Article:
• Bible Films Blog

    Looking at film interpretations of the stories in the Bible - past, present and future, as well as preparation for a future work on Straub/Huillet's Moses und Aron and a few bits and pieces on biblical studies.


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    Saturday, June 27, 2020

    The Brand New Testament (2015)

    "God exists. He lives in Brussels. He's a bastard. Horrid to his wife and daughter. We've heard a lot about his son, but little about his daughter." 
    So begins Jaco Van Dormael's The Brand New Testament (2016) an off-beat Belgian comedy that sets the Almighty on a collision course with his only...daughter. Deciding she has had enough of the way her father runs the universe, and egged on by her brother 'JC' (who appears only as a living statue), Ea begins a to try and counteract his tyranny. Firstly she texts everyone the date of their deaths. Then, having managed to escape from the Brussels flat where they all live she asks a gentleman of the street to help her add six new disciples to JC's original twelve, because of her mother's love of baseball and it's teams of eighteen.

    The majority of the film, then, features the testimony of each of these disciples as they talk about their lives  - a brand new testament. There's an unmarried data manager; a beautiful twenty-something with a false arm; a gunman with an obsession with death; a lonely sex-addict; a teenage boy who wants to be a girl; and a lonely housewife played by Catherine Deneuve. Given she is by far the biggest star associated with the film Deneuve's casting is particularly interesting. We're told her character has an incredible depth of feeling in her heart, but she plays the icy blond just as she so often has before. Van Dormael shoots her in pale grey against white backgrounds. Whilst she is perhaps best remembered for her role as a fantasising housewife-turned-prostitute in Buñuel's Belle du Jour (1967), here she hires a young male prostitute, before ultimately settling down with a Gorilla. Buñuel would have loved that, I suspect.

    Other characters also fall in love. God's daughter may not have inherited her father's temperament, but she is certainly capable of working in mysterious ways. The sex addict is miraculously reunited with his childhood crush; the data manager falls for a woman living in the Arctic Circle; the trans teen forms a deep bond with Ea herself. Most strikingly of all, the gunman realises his obsession is not death, but fate. The unfailingly accuracy of Ea's texts inspires him to shoot randomly, knowing he can chalk any resulting deaths down to fate, rather than personal responsibility. When his first shot hits the twenty-something's prosthetic arm the two end up falling hopelessly in love.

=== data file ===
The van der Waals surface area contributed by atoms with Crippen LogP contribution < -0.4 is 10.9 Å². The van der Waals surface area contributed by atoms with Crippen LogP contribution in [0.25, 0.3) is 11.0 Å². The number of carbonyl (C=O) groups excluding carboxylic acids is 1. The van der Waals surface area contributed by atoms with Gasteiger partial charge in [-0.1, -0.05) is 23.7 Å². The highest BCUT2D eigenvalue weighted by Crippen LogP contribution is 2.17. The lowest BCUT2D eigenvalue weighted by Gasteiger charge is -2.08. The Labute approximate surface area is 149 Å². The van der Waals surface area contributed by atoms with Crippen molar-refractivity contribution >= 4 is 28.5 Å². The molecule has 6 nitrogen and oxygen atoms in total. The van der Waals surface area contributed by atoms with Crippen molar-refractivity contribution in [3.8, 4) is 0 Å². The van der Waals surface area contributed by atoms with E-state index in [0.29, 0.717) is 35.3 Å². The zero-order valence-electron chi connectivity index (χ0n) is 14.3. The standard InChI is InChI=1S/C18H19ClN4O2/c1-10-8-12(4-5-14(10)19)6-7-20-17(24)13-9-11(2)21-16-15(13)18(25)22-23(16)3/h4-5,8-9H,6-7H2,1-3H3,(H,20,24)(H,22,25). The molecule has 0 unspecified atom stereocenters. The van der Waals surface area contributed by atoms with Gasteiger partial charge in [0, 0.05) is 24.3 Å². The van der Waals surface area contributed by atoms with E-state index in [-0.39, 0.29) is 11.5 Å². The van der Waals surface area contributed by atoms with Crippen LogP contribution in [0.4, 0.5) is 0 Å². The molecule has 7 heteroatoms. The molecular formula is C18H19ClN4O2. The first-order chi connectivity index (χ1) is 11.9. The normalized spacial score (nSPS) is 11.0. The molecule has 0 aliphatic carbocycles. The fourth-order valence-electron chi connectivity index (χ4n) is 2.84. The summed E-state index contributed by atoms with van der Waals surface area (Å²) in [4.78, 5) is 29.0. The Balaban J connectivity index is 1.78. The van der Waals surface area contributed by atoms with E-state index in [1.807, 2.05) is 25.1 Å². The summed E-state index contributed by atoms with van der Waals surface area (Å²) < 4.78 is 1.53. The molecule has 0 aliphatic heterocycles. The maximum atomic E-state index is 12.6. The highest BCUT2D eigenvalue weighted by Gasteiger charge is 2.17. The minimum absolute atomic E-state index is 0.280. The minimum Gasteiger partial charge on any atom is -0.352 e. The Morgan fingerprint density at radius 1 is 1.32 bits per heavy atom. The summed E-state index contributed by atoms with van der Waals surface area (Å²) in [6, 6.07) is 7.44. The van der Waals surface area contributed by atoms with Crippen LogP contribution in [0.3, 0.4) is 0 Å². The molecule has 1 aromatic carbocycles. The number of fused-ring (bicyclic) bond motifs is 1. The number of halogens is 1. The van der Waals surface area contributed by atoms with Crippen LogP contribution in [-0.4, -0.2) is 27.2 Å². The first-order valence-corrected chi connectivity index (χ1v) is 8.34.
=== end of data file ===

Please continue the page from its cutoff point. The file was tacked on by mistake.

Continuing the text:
Indeed it's the question of fate that's the main theme here, rather than morality. As the opening narration suggests God does not come out of things very well - a petty, vindictive and abusive bureaucrat who fails to find redemption. But while he and his misanthropic rules provide a few smirks, that side of the story always feels a little like a comedy sketch given too much latitude. Whilst the film has so much empathy for its characters from the margins of society (typified by Van Dormael's characteristic concern for those with disabilities), it has seemingly no compassion for the lonely self-hating deity at it's heart. Van Dormael's God is a "slob like one of us" but without the relatability inherent in Joan Osborne's song.

    Visually Van Dormael's work is perhaps a little less controversial than his theology it also has its idiosyncrasies. It has the look of films like Amélie (2001) though Sight and Sound's Leigh Singer claims Van Dormael did such "whimsical fable"first. The darker moments and accompanying cinematography are also reminiscent of Delicatessen (1991). There's a focus on Christian art that is not only present though the many religious paintings which appear during the film, but also in the frequent use of the kind of tenebristic lighting most of us associate with Caravaggio. Yet this contrasts with other brighter, greyer or geometrically precise scenes elsewhere. Van Dormael contrasts God's oppressively dark and gloomy flat with the liberating breeze and warm light of the outdoors. Similarly the use of religious music throughout adds to this mishmash of the sacred and profane, not least in the song-avatars that Ea discerns for each of her disciples.